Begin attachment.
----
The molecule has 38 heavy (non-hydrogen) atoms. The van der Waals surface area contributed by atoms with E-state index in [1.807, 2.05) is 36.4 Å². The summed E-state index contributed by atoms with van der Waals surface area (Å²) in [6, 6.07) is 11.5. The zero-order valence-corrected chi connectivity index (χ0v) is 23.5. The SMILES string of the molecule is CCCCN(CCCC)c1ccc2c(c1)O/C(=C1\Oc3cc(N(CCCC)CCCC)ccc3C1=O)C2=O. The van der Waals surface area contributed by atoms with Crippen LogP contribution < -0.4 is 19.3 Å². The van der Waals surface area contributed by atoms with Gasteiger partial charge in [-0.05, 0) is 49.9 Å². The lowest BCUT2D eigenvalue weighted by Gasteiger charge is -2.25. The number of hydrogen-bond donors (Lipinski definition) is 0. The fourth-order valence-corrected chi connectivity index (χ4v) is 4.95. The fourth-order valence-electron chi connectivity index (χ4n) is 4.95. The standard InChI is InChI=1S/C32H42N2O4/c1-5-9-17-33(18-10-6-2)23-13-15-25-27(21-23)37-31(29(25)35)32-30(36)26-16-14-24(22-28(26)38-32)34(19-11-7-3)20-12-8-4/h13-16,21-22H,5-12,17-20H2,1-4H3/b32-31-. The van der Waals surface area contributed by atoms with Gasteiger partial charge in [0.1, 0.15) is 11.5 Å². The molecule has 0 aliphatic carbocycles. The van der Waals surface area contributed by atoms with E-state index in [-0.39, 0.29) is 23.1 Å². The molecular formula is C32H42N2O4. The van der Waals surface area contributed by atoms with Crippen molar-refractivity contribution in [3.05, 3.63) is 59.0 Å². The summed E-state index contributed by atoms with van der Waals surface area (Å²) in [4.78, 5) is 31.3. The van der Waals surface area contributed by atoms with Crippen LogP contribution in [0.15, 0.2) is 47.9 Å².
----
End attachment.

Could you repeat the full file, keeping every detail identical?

The molecule has 38 heavy (non-hydrogen) atoms. The van der Waals surface area contributed by atoms with E-state index in [1.807, 2.05) is 36.4 Å². The summed E-state index contributed by atoms with van der Waals surface area (Å²) in [6, 6.07) is 11.5. The zero-order valence-corrected chi connectivity index (χ0v) is 23.5. The SMILES string of the molecule is CCCCN(CCCC)c1ccc2c(c1)O/C(=C1\Oc3cc(N(CCCC)CCCC)ccc3C1=O)C2=O. The van der Waals surface area contributed by atoms with Crippen LogP contribution < -0.4 is 19.3 Å². The van der Waals surface area contributed by atoms with Gasteiger partial charge in [-0.05, 0) is 49.9 Å². The lowest BCUT2D eigenvalue weighted by Gasteiger charge is -2.25. The number of hydrogen-bond donors (Lipinski definition) is 0. The fourth-order valence-corrected chi connectivity index (χ4v) is 4.95. The fourth-order valence-electron chi connectivity index (χ4n) is 4.95. The standard InChI is InChI=1S/C32H42N2O4/c1-5-9-17-33(18-10-6-2)23-13-15-25-27(21-23)37-31(29(25)35)32-30(36)26-16-14-24(22-28(26)38-32)34(19-11-7-3)20-12-8-4/h13-16,21-22H,5-12,17-20H2,1-4H3/b32-31-. The van der Waals surface area contributed by atoms with Gasteiger partial charge in [0.1, 0.15) is 11.5 Å². The molecule has 0 aliphatic carbocycles. The van der Waals surface area contributed by atoms with E-state index in [-0.39, 0.29) is 23.1 Å². The molecular formula is C32H42N2O4. The van der Waals surface area contributed by atoms with Crippen molar-refractivity contribution in [3.05, 3.63) is 59.0 Å². The summed E-state index contributed by atoms with van der Waals surface area (Å²) in [4.78, 5) is 31.3. The van der Waals surface area contributed by atoms with Crippen LogP contribution in [0.15, 0.2) is 47.9 Å².